Sunday, 22 April 2012

The times they are a changing

So last time out we had a rather wordy account of what happened in the UK scene throughout the decades. This column looks at one specific sea change in direction. As mentioned last time the British scene went into upheaval in 1986. The TV contract that had been the bread and butter for Joint Promotions suddenly was up for grabs and ended up falling three ways. Joint received a share, but also the WWF and the upstart All Star promotions. The WWF was putting out a show specifically aimed at a British audience, but the difference was staggering. Mean Gene himself giving us matches from Madison Square Garden featuring Hulk Hogan, Randy Savage and of course the British Bulldogs. All Star Promotions couldn’t surely be that different from Joint right? Well in comparison to the WWF, it wouldn’t be that different, but as for booking and content, that was like night and day. Take this example. Mark “Rollerball” Rocco versus Fuji Yamada (Jushin “Thunder” Liger), for the Heavy Middleweight Champion ship and belt, the commentator as always; Kent Walton.


All Star where branching out from their north western roots and where deep in Joint territory here in Lewisham. The title had been dropped to Yamada some time earlier, truly a case of opportunism as Yamada was on one of his short seasoning trips from New Japan. Even before the bell we have typical Rocco fair of intimidating his opponent before the match starts, so far so normal. The match kicks off at a hell of a pace, with a hot crowd it would be churlish not to, but the thing is that pace doesn’t let up. Knowing what we know now as to how these two careers panned out, it feels like a big fight and looks like a big fight. This is a battle for supremacy in Junior Heavyweight wrestling. The old guard versus the up and comer, a story as old as wrestling itself, however the pacing and psychology of this match doesn’t really come from British wrestling. It’s like someone put Budakon Hall in Lewisham for one night. Remembering back in time to when I watched this as young fan was the build up Mark Rocco received in the run up to this TV debut for All Star. Having been in Max Crabtree’s bad books once to often for being over aggressive on TV he upped and left with the world title, it proved a shrewd move. Brian Dixon’s economic and freewheeling booking style gave him the leeway he wanted artistically to have the matches he wanted. Unsurprisingly it was a hit at the box office to. His more realistic approach looked light years ahead of Joint and it showed in matches like this. The other helpful issue is that the referee is somewhat lenient in applying the rules which for British wrestling is an advantage as they are so restrictive. Whilst Rocco was away he had also improved immeasurably as a wrestler, his move set, already all action, had benefited by development from years spent in New Japan watching and wrestling the greatest era of Junior Heavyweights ever. People including myself rave about Tiger Mask and Dynamite, but really looking elsewhere in the division, Tatsumi Fujinami, Bret Hart, Davey Boy Smith, The Cobra; it was an all time world class field and all in the same place at the same time. They wrestled each other a lot. Here he borrows a move from Bret Hart; the hammer lock drop sending your opponent out of the ring. It is also not only a one man show, as we now know 28 years later Fuji is still the main draw of the NJPW Junior Heavy division and still looks exactly like this, except under a black suit and I would say quite rightly considered to be the greatest pure Junior Heavyweight wrestler of all time.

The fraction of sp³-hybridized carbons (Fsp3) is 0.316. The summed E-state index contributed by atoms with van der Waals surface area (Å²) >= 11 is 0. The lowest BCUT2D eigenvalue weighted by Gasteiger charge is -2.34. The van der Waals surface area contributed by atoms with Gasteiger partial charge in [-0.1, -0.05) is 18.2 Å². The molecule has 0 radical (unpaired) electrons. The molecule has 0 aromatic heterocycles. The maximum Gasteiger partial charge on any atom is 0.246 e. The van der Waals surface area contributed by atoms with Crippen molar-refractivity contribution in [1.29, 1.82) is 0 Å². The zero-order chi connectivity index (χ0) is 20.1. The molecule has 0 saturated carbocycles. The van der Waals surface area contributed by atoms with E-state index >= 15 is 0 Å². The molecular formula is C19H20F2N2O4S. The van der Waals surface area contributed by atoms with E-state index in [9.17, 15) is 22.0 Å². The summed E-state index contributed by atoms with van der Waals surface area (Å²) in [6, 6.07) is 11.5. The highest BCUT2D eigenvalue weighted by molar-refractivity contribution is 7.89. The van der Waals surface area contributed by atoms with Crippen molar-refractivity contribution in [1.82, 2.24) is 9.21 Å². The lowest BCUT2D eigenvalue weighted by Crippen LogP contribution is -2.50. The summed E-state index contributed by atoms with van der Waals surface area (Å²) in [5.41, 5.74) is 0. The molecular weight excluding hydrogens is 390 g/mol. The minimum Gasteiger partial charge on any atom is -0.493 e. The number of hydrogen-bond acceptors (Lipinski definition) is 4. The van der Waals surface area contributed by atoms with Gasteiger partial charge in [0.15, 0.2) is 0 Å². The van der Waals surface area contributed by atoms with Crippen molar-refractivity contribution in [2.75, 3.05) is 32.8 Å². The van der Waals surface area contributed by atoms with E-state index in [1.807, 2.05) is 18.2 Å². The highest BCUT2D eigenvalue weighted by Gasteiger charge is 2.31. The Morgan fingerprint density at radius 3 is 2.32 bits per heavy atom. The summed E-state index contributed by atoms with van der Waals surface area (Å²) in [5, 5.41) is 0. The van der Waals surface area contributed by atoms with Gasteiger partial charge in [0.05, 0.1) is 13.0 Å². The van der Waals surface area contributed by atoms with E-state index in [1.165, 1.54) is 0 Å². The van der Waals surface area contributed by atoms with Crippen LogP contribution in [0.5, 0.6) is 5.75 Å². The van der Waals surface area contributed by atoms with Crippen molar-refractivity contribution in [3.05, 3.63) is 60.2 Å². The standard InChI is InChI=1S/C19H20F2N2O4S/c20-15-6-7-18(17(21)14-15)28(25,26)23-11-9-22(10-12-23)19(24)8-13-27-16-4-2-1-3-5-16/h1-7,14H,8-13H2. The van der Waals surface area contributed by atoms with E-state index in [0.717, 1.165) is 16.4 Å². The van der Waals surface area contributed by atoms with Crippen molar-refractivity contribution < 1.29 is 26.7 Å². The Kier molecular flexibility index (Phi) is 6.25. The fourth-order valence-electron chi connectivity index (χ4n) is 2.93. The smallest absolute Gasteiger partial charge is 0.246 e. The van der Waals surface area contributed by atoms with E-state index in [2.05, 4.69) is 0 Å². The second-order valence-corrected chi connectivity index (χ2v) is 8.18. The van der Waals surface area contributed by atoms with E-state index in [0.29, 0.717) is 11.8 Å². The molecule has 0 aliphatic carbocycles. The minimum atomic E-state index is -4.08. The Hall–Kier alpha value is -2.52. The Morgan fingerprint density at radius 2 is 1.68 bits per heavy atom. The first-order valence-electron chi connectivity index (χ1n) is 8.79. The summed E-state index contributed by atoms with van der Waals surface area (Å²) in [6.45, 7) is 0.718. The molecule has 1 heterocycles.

As they both hit hold and counter holds, this style is certainly something different to what we had been used to. A kind of mix of British Wrestling and Japanese Strong style that transcended boundaries as far as race where concerned. As mentioned in a previous episode Dave Finlay would often be singled out as heel by just being Irish, in his Steve Wright’s only World title match on British soil he got over purely by pretending to be a German heel. Xenophobia was never that far away in British rings, but for some reason Japanese boys from the time of Saturo Sayama, everyone got over fine, especially if they where young boys like Fuji here. What was even more interesting is what Mark Rocco comes out with verbally. Mark hits a abdominal stretch at the 9:10 mark in this clip and starts calling out Antonio Inoki whilst chastising Kent Walton for not knowing the correct name of the move. He does this later in the bout while applying a Scorpion Deathlock and calling out Chosu Ricki. This mild insider message was no doubt lost on anyone in the hall who would have no idea who either of these people where lost in our insular British wrestling worlds. We had only just found out about Hulk Hogan how where we supposed out know about Inoki and Ricki?

For his part Fuji opens round four with a handspring elbow snap brain buster and an elbow off the top rope. Kent as always oblivious to any move invented after 1956 does not call it correctly getting confused with the Power Lock of Andy Robbins and Marty Jones, which both start the same way but end up more like a figure four. Though it is somewhat sloppily applied it is better than the Rocks. What hadn’t changed was Rocco’s ability to bait a crowd. His highly effective pantomime of grabbing the title was a heat getter in Lewisham, but they where on the edge of the seats already, did they know they where watching two of the greatest ever? Probably not, context is everything and nothing. Rocco’s rather vicious looking neck breaker also makes a debut in this match, again unnamed by Walton who by this point was somewhat losing the plot when it came to the state of the art matches. He certainly didn’t know what to call the German Suplex that gets the first fall. What is more remarkable is that it is won Japanese style in pin fall; go till you knock the guy out. As we move on into round six the classic Rocco gambit of uncovering the ring post comes into play. In all the years I saw him do this I think Rocco came out on top about 50% of the time.